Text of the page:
Pepa: I think for people like us who have this platform, it is our duty to keep sending that message and also to let fans know we are human and we're not these untouchable people – [it's important to say] "I'm here with you and I'm gonna share some of my pain and I know you're in pain, too, but we're gonna push through this."

Platten: I feel the exact same way. I feel a responsibility to not empower women so much as to be honest. That's the only thing I think my responsibility is – to share who I am and to not cover it up if I'm hurting and to not put on a face like "Oh, I'm perfect and this is easy" because I don't think it ever becomes easy and I don't think the demons in our heads ever go away. Just because we write these empowering songs, that doesn't mean stuff goes away -- you just get better at learning how to quiet those demons in your head. And you get better at learning to cope. I think that feminism is wonderful, but I also think that our music encourages men, too – or at least I hope it does -- and it's not only a woman thing versus a man thing, it's a human thing. We all go through stuff.

Salt: Absolutely. I just watched the movie, Suffragette, and I've always been fascinated with the women's suffrage movement and this movie went really deep with what women were suffering from. It was not just about getting the vote, it was about being able to vote and being able to have a voice for your rights. So we're building on the shoulders of not only women in music, but women who have gone to the mattresses for our rights. It's about encouraging and inspiring one another and God bless the men -- you're right, we want to inspire them, too -- but men have different issues than we have. And I like what you said about being honest, because that's what nobody wants to do, especially in this industry. We want to put on a face and we want to act like everything's perfect but we're all going through shit. And if we say it's okay, then other people feel like, "Yeah, it is okay that I'm hurting or that I'm having a hard time right now in my life." But I'm with the feminist movement -- it's inspirational.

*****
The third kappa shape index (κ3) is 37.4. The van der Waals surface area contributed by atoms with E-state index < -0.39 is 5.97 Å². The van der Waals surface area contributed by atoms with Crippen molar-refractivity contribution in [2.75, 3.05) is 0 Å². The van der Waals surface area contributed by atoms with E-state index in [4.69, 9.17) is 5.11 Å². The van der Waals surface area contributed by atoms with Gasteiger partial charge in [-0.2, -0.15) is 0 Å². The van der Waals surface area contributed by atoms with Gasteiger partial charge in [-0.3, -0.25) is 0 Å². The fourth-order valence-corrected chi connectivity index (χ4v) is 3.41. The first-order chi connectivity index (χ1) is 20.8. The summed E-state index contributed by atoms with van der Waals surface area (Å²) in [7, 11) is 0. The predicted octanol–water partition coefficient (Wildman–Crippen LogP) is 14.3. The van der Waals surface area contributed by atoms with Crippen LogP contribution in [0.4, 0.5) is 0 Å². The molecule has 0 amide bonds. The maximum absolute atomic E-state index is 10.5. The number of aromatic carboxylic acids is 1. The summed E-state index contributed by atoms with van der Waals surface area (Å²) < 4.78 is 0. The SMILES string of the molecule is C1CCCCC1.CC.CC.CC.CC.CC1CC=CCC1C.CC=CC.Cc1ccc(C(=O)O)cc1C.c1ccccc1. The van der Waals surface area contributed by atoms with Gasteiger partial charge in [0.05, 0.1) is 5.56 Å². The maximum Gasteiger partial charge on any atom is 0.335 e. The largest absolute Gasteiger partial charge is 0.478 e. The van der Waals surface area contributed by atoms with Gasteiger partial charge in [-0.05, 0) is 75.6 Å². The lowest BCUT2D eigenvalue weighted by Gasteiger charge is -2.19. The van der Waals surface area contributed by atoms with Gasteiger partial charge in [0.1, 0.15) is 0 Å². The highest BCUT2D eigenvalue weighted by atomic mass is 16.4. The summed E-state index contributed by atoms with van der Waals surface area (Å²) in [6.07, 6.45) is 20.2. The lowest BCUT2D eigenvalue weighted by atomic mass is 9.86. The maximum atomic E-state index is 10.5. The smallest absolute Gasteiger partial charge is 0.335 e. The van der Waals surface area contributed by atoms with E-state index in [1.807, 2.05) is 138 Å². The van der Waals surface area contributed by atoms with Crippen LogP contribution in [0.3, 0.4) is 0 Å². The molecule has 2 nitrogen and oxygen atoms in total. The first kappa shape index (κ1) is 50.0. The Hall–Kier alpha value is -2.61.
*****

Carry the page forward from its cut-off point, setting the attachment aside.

Pepa: People think we don't go through anything! Like we're just like, "Alright! We've got money! We're successful!" And it's just like, "No! I was just crying."

Salt: Yeah, there are days where me and Pep have cried right before we hit the stage.

Platten: Me too! That's feminist to admit how often tears come and that it's okay and it's strong to cry sometimes and to let it out. You don't have to be tough all the time.

Salt: Be vulnerable, because that's power as well.

Photo by Kate Owen

How did you all become comfortable being so vulnerable and honest in your music and in your performance? Did this come naturally for all of you or was it a process to allow yourself to open up this way?

Salt: Music is almost like journaling –- it's an artistic way to allow yourself to be vulnerable because your best songs either come from when you're having a breakthrough in life or you're getting over something like a relationship. Music allows artists to be vulnerable. But in my personal life, vulnerability was a process. It took a long time for me to begin to open up and say -- even to Pep -- "I'm hurting." Crying in front of her and saying, "I need you. I need some help. Tell me what to do."